mendeley linux desktop

Hey, it’s Qt-based!

I was interested to give it a try, as I saw another option to generate the citation format other than Formatted citation. They’re LaTeX custom command and BibTex entry formats. Actually I haven’t needed it yet, after all.

mendeley on fedora

Mendeley search results and copy citation format

I tried the Bibtex entry format option, as you can see from above screenshot. Then I created the .bib file manually from copied text. And then I appended the citation to the LaTeX file. Just like below screenshot.

mendeley citation bibtex

Bibtex citation format of Mendeley (note that it’s just an example text)

It’s so convenient to organized the citation using Mendeley. I start imagining to be a researcher and write some useful papers by utilizing it. 😀


Herzlich willkommen, OpenSUSE!


Wait…! That desktop looks familiar. Have I ever met it before? Umm, maybe.

I suddenly remembered about OpenSUSE, which I once wanted to give it a try, as I wrote it somewhere in my other blog. And actually when I checked the post again, it was one and a half years ago. Then recently, I got encouraged (once again 😀 ) by kang Cip to try OpenSUSE out. And yes, I ended up installing it into my PC, eventually. Note that the screenshot above is just a live session. And here is the real installation result:

boot options screen

Dual boot options of OpenSUSE Leap and Windows

From the time I posted about my desire, it means that it took a quite long time for me to eventually install OpenSUSE. That’s the first time I played around with the YaST installer of this chameleon-logo Linux distro.

Continue reading “Herzlich willkommen, OpenSUSE!”


Was succeeded installing Spotify, but…

Lately, when I was booting up to Windows, Spotify just got installed and a quite serious damage got occurred. I installed it as Groove Music suggested me to do so when I opened it and found some new changes, since Microsoft would stop their music streaming service by the end of this year. While I was streaming to a podcast, suddenly the Windows hanged. I was not so sure that Spotify was the cause, instead, I suspected some kind of bad sectors might have been infected my HDD. So, I had to hard shut it down by pressing power button, then. And when booting again, the Windows took more time than usual to load up. It made me more sure to believe at the bad sector.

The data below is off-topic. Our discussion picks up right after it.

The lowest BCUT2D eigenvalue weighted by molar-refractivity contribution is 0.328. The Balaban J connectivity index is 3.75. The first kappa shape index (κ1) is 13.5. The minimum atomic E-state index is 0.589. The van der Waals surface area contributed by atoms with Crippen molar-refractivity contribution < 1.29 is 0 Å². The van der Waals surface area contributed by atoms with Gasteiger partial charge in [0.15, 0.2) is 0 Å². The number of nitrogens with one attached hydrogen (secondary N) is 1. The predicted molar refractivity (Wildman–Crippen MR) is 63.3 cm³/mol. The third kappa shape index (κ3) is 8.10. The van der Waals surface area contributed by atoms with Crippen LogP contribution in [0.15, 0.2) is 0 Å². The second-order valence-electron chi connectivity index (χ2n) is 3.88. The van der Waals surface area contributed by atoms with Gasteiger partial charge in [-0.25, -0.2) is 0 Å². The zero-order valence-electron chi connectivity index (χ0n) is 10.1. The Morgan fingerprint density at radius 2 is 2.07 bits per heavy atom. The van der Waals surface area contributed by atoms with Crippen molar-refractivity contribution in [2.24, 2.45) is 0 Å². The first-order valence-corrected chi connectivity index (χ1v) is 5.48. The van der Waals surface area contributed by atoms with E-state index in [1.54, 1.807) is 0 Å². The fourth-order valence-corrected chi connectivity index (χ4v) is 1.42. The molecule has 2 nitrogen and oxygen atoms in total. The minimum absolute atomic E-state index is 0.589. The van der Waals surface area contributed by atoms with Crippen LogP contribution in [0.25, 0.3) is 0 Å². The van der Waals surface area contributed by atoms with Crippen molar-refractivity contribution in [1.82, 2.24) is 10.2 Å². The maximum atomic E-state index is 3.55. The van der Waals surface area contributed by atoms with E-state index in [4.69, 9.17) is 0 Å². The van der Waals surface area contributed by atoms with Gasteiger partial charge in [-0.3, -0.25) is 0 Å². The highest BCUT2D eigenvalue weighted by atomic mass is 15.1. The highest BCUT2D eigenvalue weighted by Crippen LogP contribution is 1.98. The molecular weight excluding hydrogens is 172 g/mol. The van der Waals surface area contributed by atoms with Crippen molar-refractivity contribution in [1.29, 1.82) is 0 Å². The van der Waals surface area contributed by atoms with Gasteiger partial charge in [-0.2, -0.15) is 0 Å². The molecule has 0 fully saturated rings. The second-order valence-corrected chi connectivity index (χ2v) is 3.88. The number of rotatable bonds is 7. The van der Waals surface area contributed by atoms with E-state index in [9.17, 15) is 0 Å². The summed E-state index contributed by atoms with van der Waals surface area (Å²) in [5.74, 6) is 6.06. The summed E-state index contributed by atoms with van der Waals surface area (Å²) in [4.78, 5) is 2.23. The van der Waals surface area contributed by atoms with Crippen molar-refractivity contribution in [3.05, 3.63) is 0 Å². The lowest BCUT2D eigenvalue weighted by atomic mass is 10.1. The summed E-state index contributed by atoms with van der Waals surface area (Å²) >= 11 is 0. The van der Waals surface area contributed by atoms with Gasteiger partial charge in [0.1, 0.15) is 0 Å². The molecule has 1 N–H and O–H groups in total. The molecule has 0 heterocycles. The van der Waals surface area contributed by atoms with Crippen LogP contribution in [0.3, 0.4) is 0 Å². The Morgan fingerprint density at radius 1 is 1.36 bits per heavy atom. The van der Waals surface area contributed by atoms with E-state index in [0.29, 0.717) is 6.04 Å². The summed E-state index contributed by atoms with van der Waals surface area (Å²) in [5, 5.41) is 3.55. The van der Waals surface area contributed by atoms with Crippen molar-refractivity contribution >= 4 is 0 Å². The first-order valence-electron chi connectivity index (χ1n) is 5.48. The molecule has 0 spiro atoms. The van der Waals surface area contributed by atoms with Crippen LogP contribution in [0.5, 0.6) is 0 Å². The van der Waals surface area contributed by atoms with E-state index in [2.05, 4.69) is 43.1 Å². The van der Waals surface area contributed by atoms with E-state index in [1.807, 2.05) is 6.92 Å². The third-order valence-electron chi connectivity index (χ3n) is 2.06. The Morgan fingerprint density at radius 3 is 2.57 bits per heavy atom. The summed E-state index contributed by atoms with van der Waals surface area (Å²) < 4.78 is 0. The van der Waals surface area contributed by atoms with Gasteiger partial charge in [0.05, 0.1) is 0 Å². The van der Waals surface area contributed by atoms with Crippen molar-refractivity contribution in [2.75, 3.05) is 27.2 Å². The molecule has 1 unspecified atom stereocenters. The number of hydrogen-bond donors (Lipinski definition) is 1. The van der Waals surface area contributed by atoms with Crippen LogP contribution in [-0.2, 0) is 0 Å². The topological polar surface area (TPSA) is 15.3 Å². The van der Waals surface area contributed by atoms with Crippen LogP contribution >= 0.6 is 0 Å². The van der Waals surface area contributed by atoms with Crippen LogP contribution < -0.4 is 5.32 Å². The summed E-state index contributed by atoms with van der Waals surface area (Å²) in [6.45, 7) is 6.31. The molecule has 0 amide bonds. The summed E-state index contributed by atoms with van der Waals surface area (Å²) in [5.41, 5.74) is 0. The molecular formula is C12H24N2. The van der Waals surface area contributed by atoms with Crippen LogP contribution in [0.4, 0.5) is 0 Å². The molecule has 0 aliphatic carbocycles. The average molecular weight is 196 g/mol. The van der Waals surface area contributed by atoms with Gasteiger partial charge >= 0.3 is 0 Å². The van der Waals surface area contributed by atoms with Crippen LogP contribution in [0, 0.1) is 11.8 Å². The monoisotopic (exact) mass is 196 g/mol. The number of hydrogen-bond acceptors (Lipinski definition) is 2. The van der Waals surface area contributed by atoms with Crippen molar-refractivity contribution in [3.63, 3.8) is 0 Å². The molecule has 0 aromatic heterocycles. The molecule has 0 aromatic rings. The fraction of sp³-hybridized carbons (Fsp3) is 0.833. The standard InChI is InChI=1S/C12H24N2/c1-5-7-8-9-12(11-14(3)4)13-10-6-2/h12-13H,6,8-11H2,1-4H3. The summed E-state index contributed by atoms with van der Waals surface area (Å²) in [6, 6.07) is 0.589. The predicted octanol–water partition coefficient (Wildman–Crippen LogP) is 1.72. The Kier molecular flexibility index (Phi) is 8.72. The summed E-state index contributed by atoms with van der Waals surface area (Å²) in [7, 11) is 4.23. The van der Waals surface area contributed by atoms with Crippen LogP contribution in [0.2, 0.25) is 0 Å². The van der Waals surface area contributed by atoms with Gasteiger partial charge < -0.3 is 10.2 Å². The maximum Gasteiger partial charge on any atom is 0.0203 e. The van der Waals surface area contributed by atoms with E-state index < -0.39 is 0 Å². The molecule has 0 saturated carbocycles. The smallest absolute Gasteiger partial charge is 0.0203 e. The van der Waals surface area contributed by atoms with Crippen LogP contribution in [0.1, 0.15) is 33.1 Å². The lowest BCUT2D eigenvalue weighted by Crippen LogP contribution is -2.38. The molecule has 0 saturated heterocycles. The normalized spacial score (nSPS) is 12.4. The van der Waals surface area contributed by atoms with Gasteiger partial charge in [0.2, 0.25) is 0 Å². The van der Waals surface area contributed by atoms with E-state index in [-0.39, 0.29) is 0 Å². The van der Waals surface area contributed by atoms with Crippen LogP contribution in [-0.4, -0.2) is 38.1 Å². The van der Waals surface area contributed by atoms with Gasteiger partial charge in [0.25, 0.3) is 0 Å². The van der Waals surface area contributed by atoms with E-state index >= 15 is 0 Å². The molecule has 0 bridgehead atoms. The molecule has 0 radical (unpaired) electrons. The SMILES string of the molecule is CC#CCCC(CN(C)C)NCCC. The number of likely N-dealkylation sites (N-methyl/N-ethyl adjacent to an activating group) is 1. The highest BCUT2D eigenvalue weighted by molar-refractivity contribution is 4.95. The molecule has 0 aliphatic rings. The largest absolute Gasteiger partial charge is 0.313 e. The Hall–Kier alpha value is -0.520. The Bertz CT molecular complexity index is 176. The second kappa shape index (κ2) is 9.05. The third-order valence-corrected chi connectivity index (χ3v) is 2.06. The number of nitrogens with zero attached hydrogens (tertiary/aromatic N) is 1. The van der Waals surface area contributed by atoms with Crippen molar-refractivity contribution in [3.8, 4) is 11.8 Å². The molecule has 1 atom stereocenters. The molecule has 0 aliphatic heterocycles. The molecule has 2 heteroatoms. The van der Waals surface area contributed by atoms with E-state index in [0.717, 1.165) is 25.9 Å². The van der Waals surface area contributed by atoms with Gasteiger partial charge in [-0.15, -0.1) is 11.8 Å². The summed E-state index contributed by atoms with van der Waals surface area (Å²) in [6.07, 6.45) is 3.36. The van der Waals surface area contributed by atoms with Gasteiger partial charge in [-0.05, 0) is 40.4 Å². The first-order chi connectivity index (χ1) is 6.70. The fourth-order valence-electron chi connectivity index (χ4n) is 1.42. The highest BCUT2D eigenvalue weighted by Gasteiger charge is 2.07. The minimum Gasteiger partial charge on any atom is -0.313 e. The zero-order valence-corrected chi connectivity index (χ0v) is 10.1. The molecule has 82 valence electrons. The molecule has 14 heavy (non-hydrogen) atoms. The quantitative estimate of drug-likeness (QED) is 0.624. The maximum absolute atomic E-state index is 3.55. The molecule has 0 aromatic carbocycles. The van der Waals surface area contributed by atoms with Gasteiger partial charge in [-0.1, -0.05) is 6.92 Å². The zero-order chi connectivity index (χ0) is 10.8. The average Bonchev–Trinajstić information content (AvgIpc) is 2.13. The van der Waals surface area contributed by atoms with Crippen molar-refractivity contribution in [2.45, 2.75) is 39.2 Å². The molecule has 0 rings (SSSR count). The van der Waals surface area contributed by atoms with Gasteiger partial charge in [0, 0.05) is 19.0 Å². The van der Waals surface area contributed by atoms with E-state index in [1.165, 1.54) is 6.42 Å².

Then I tried streaming again, and the Windows got frozen as well.

2017-12-03 (10)

A few moments before the disaster

To make me more sure that Spotify caused the system to freeze, I installed it on Fedora. And yes, it caused Fedora to freeze, too!


Just the same in Fedora

I’m not alone in this situation. Some people find solution for this issue, but I’m not sure if it works for me too.

I don’t know what’s actually happening. But, it just quite disappointing, even though, actually I wanted to try their premium subscription, even just for the first 3 months. 😀


Spotify premium


Just been released: Fedora 27

Fedora fans all over the world have just excited for the release of the new version, Fedora 27. As usual, the the version brings several fixes and improvements as well as adds some new features.

Nevertheless, though, as for KDE spin, it’s likely there’s nothing really fresh in this new version of Fedora. From above screencast I found on youtube, we can see that the version of Plasma is 5.10.5, which is not the latest one: 5.11 that has new couple of brand new stuffs like the new Systemsettings UI design and Wayland support. But on the other hand, F27 KDE has the newest Qt version shipped, i.e 5.9.1 –nearly the newest one though.

As I wrote this post, I was in upgrading process. By the way, I started switching to Fedora since the version 23 back then. And I have successfully passed 3 times of upgrade processes, not by reinstalling a new ISO image. So, I feel so courageous to just upgrade it by DNF system-upgrade. Even though I need to download 2,4 GB of new packages!